Archive for April, 2008
Wednesday, April 30th, 2008
The causes of the run up, in no particular order –
- Changes in lending practices on the part of the lenders stretching back to the early 90′s (easy credit, lower rates, creative lending, loc’s) .
- The baby boomers, who moved heavily into housing in the 90′s.
- The stock boom in the late 90′s which helped generate wealth on paper (but not in pockets).
- The stock crash in 2000, which helped make housing look more attractive to investors.
- The FED’s reaction to 9/11, extremely low interest rates.
- Speculative buying in general throughout the cycle, but particularly acute between 2001 and 2006.
Kind of a “perfect storm” if you step back and look at the big picture.
Tuesday, April 29th, 2008
Click through for the complete (really big) version covering 1987 to February of this year. Data can be found here. I’m not seeing much if any leveling off in any of these numbers.
Sunday, April 27th, 2008
Sunday, April 27th, 2008
08-27-1997 – $50,000 vacant lot: yes
06-04-2004 – $330,000 vacant lot: yes
07-23-2004 – $430,000 vacant lot: yes
11-22-2005 – $1,000,000 vacant lot: no
07-03-2007 – $466,000 vacant lot: no
01-10-2008 – $365,000 vacant lot: no
Sales vs. listings for the community this property is in -
Something tells me demand is not going to keep pace with supply.
It’s interesting though, mid-level ‘bubble’ price areas (650K -> 1M) where ownership is primarily for investment and secondary income seem to have hit a secondary ceiling after experiencing a signifigant drop over the last year or so. Sales have also been very sparse during this time. There was a signifigant decline in price last year (1M down to 650K) with very few sales. Now, I’m seeing listings skyrocket at 650K with sales around 450K. I suppose this could be due to owners in these areas having deeper pockets, so they’ve managed to delay having to sell in the hopes of seeing a recovery, or, maybe they have been unable to accept what’s happening. Now it seems these owners are finally accepting reality and are starting to unload en mass before it gets worse. They still list at prices higher than local sales though, indicating they haven’t accepted reality completely. I’d guess that will change in time as supply in these areas increases. Best guess is these properties will sell at 2002-2003 levels by the end of the year – 275K -> 350K, which I’d consider reasonable.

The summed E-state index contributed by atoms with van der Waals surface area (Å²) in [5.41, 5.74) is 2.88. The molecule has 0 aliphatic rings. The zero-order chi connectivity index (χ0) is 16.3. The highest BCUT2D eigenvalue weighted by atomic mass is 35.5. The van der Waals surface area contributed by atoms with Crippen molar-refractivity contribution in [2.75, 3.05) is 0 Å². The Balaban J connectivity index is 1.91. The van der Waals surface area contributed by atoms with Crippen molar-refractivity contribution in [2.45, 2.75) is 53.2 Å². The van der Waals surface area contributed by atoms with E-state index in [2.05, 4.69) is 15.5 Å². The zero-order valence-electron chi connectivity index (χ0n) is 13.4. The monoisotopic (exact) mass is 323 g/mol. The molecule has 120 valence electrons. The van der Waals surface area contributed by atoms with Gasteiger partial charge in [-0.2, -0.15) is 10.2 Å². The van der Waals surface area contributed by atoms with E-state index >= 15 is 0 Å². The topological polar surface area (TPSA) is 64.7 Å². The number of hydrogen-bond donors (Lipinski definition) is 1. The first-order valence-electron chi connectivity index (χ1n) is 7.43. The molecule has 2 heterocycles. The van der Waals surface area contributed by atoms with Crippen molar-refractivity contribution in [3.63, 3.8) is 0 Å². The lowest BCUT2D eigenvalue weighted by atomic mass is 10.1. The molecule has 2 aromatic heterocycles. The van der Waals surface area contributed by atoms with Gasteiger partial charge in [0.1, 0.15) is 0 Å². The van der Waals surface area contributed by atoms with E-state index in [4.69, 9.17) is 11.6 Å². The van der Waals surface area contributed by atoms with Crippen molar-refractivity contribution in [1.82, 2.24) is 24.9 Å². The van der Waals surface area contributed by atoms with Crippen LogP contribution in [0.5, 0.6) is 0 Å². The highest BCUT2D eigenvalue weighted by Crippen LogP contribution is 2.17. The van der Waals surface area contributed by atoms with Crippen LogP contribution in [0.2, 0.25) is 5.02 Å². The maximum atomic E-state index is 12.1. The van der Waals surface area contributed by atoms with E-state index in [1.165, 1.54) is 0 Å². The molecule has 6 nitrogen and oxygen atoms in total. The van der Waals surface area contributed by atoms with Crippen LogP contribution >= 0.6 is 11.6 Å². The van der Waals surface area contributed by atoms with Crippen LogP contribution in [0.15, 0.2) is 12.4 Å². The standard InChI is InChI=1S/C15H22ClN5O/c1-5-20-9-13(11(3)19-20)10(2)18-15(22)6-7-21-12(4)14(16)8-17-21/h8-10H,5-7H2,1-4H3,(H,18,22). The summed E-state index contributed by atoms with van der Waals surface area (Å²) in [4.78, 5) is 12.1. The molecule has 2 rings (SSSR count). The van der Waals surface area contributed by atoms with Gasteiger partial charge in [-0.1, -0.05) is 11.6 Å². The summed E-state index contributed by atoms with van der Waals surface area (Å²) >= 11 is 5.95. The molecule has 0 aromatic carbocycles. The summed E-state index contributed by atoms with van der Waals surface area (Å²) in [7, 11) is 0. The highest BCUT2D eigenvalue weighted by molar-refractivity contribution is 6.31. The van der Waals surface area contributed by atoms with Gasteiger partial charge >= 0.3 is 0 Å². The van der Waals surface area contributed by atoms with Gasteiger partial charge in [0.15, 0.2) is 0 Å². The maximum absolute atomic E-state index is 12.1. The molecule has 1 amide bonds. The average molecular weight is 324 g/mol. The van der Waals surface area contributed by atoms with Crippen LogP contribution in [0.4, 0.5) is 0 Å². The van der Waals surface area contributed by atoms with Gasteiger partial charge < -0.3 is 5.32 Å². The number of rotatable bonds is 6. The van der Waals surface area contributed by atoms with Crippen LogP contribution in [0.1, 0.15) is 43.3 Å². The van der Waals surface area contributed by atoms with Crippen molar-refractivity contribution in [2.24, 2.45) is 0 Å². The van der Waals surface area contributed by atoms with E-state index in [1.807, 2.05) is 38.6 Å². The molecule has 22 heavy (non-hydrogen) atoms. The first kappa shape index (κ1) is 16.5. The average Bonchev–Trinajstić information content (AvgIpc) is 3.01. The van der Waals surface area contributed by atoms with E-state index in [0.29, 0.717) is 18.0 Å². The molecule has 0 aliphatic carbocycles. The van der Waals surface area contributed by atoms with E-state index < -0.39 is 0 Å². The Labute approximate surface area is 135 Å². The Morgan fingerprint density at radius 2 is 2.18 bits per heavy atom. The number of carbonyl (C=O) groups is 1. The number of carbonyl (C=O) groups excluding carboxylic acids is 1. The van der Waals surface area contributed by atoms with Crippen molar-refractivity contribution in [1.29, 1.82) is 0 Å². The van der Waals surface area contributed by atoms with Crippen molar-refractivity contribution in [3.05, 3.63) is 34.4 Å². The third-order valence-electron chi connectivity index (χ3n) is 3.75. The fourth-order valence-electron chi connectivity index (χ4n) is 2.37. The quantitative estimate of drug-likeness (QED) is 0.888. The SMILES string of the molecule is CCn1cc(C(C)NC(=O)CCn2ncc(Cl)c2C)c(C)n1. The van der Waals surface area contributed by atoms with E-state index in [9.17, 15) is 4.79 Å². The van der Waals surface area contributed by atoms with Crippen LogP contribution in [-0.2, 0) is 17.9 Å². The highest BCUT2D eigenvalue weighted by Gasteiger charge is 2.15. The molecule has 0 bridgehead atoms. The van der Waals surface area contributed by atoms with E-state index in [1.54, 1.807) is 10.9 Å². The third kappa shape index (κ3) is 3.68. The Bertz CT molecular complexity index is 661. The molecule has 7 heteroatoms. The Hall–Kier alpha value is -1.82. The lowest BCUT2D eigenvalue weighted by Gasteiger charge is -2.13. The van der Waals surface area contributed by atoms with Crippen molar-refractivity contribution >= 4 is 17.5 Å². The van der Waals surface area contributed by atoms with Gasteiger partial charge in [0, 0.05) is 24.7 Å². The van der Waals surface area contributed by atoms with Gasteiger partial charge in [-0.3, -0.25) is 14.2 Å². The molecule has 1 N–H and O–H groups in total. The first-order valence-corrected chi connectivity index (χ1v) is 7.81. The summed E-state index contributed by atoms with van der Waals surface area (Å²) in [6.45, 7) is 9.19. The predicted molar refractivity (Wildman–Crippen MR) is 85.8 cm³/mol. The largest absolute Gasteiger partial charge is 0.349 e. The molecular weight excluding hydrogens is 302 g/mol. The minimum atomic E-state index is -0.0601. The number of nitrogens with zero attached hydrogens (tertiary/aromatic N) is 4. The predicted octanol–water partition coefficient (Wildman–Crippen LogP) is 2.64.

Higher priced areas (800K->2.1M) seem to be in the same mode, but are lagging behind mid-level areas. Most of these areas aren’t seeing any sales. List prices of the few homes on the market are very high (2005 levels). I wonder if we’ll see these areas go through the same cycle.
Thursday, April 24th, 2008
Maybe I’m not the first, but I caught this tonight while watching FAL on HBO. About 3/4 of the way in, right after the ape in the hotel bar scene –
Thursday, April 17th, 2008
What I have proposed is that we raise the cap on the payroll tax, because right now millionaires and billionaires don’t have to pay beyond $97,000 a year.
But the point is, we’re going to have to capture some revenue in order to stabilize the Social Security system. You can’t — you can’t get something for nothing. And if we care about Social Security, which I do, and if we are firm in our commitment to make sure that it’s going to be there for the next generation, and not just for our generation, then we have an obligation to figure out how to stabilize the system.